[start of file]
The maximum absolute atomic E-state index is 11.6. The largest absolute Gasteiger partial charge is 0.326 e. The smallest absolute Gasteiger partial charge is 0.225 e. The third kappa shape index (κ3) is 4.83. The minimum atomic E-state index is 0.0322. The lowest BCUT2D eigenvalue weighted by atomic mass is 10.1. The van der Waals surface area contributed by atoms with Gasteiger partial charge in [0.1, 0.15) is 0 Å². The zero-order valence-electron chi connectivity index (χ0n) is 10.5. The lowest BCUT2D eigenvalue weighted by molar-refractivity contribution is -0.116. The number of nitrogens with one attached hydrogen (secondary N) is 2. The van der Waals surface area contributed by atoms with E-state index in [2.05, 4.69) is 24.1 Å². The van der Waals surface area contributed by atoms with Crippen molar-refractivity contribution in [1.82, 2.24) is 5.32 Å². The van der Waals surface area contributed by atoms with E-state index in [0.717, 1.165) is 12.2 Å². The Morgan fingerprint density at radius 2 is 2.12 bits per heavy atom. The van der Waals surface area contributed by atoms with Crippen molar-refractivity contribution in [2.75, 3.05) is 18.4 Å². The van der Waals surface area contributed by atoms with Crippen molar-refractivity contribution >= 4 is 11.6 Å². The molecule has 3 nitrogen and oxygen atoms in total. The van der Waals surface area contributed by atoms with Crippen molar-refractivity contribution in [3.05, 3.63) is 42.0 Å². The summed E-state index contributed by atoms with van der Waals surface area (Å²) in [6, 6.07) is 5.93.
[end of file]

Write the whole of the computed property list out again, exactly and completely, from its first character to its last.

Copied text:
The maximum absolute atomic E-state index is 11.6. The largest absolute Gasteiger partial charge is 0.326 e. The smallest absolute Gasteiger partial charge is 0.225 e. The third kappa shape index (κ3) is 4.83. The minimum atomic E-state index is 0.0322. The lowest BCUT2D eigenvalue weighted by atomic mass is 10.1. The van der Waals surface area contributed by atoms with Gasteiger partial charge in [0.1, 0.15) is 0 Å². The zero-order valence-electron chi connectivity index (χ0n) is 10.5. The lowest BCUT2D eigenvalue weighted by molar-refractivity contribution is -0.116. The number of nitrogens with one attached hydrogen (secondary N) is 2. The van der Waals surface area contributed by atoms with E-state index in [2.05, 4.69) is 24.1 Å². The van der Waals surface area contributed by atoms with Crippen molar-refractivity contribution in [1.82, 2.24) is 5.32 Å². The van der Waals surface area contributed by atoms with E-state index in [0.717, 1.165) is 12.2 Å². The Morgan fingerprint density at radius 2 is 2.12 bits per heavy atom. The van der Waals surface area contributed by atoms with Crippen molar-refractivity contribution in [2.75, 3.05) is 18.4 Å². The van der Waals surface area contributed by atoms with Crippen molar-refractivity contribution >= 4 is 11.6 Å². The molecule has 3 nitrogen and oxygen atoms in total. The van der Waals surface area contributed by atoms with Crippen molar-refractivity contribution in [3.05, 3.63) is 42.0 Å². The summed E-state index contributed by atoms with van der Waals surface area (Å²) in [6, 6.07) is 5.93.